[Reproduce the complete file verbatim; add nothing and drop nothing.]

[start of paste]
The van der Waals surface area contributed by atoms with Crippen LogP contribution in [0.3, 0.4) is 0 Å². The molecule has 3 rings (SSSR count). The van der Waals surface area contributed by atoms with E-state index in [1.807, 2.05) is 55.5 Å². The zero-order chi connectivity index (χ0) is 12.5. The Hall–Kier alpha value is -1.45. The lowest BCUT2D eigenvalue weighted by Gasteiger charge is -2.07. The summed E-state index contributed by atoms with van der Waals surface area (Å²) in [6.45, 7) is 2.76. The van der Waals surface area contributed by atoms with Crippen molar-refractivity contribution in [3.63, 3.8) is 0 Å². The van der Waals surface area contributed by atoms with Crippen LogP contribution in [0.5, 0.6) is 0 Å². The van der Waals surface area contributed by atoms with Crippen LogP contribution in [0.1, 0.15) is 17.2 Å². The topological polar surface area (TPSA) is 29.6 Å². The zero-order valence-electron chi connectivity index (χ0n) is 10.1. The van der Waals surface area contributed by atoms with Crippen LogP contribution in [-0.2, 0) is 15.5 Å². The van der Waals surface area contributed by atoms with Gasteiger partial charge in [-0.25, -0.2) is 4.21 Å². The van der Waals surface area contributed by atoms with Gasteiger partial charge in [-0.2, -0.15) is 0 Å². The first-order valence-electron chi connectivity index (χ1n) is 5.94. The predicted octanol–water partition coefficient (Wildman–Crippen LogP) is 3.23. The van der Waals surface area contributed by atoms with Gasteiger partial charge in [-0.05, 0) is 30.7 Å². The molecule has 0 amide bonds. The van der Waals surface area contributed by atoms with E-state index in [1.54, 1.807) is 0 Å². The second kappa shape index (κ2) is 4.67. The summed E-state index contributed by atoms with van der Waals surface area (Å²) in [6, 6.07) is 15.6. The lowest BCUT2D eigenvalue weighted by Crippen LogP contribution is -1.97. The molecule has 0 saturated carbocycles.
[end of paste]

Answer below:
The van der Waals surface area contributed by atoms with Crippen LogP contribution in [0.3, 0.4) is 0 Å². The molecule has 3 rings (SSSR count). The van der Waals surface area contributed by atoms with E-state index in [1.807, 2.05) is 55.5 Å². The zero-order chi connectivity index (χ0) is 12.5. The Hall–Kier alpha value is -1.45. The lowest BCUT2D eigenvalue weighted by Gasteiger charge is -2.07. The summed E-state index contributed by atoms with van der Waals surface area (Å²) in [6.45, 7) is 2.76. The van der Waals surface area contributed by atoms with Crippen molar-refractivity contribution in [3.63, 3.8) is 0 Å². The van der Waals surface area contributed by atoms with Crippen LogP contribution in [0.5, 0.6) is 0 Å². The van der Waals surface area contributed by atoms with Crippen LogP contribution in [0.1, 0.15) is 17.2 Å². The topological polar surface area (TPSA) is 29.6 Å². The zero-order valence-electron chi connectivity index (χ0n) is 10.1. The van der Waals surface area contributed by atoms with Crippen LogP contribution in [-0.2, 0) is 15.5 Å². The van der Waals surface area contributed by atoms with Gasteiger partial charge in [-0.25, -0.2) is 4.21 Å². The van der Waals surface area contributed by atoms with Gasteiger partial charge in [-0.2, -0.15) is 0 Å². The first-order valence-electron chi connectivity index (χ1n) is 5.94. The predicted octanol–water partition coefficient (Wildman–Crippen LogP) is 3.23. The van der Waals surface area contributed by atoms with Gasteiger partial charge in [-0.05, 0) is 30.7 Å². The molecule has 0 amide bonds. The van der Waals surface area contributed by atoms with E-state index in [1.54, 1.807) is 0 Å². The second kappa shape index (κ2) is 4.67. The summed E-state index contributed by atoms with van der Waals surface area (Å²) in [6, 6.07) is 15.6. The lowest BCUT2D eigenvalue weighted by Crippen LogP contribution is -1.97. The molecule has 0 saturated carbocycles.